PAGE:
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Who would guess a NASA CIO would be a science fiction fan

I had the pleasure to hear Linda Cureton, the CIO at NASA's Goddard Space Flight Center, speak at a breakfast for a mostly industry crowd yesterday. A pretty packed crowd for the last full week of July. (Technically, Cureton is the Director of the Information Technology and Communications Directorate and CIO for NASA's Goddard Space Flight Center, but you get the point.)

Having never worked for her or with her, Cureton seems to be one of the more under-appreciated CIOs out there these days. And, in terms of speaking, she has improved dramatically over the years. I remember several years ago, she was heading up IPIC and she seemed nervous and out of sorts on stage. In recent months, I have seen her speak twice. She has become one of the better CIO speakers out there. She is frank and honest yet clearly loves her work and is a strong believer in the role of the CIO.

My guess is she gets along well at NASA become... well, she's geek sheik. She is clearly a science fiction fan. In yesterday's presentation, she quoted Yoda from Star Wars. She even made mention of the mid-1960s era television program The Outer Limits, which was apparently similar in style to the earlier The Twilight Zone, though tending more to science fiction than fantasy. In fact, she went so far as to talk about a specific episode of The Twilight Zone: To Serve Man. (You can read about the episode yourself and make the connection between the plot and the CIO.)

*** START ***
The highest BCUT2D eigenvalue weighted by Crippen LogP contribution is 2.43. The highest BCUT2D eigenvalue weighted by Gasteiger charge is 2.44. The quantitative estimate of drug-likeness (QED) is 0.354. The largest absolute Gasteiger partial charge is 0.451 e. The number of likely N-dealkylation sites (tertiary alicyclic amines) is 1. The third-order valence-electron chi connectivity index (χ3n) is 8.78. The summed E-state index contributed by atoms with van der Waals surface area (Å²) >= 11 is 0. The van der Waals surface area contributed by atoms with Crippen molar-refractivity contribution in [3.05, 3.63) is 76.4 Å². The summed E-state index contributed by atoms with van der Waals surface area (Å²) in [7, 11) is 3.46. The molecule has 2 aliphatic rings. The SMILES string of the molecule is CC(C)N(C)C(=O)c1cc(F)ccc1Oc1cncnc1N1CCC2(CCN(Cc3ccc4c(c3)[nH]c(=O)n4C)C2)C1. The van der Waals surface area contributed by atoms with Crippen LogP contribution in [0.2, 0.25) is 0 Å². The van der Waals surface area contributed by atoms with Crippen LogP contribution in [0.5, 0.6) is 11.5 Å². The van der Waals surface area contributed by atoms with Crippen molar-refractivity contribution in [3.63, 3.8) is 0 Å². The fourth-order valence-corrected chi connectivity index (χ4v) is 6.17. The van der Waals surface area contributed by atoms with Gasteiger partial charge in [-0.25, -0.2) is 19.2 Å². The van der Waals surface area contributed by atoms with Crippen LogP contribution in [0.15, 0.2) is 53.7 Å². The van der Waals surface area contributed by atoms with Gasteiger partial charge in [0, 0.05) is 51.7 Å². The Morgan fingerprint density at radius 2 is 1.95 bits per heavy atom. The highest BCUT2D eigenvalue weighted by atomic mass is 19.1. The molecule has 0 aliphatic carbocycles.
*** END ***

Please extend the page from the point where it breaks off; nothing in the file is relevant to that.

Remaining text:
And she makes mention of Star Trek's Kobayashi Maru. For those of us who are Star Trek geeks, the Kobayashi Maru is the name of a Star Trek training exercise. In it, trainees are faced with a no-win scenario. Of course, the only person to avoid the lose-lose conflict is our hero, Capt. James T. Kirk. He reprogrammed the simulator.

If you want more detail, visit the Star Trek wiki...

Anyway, her point is that she is always looking for ways out of no-win situations by changing the rules.

Cureton made some interesting points about the role of the CIO, essentially arguing that the CIO is detached from the mission, at least at NASA. The CIO is thought of as being the one who makes the tools work, but not as a strategic player in how the agency accomplishes its mission.

She is trying to change that.

Posted by Christopher Dorobek on Jul 25, 2007 at 12:16 PM


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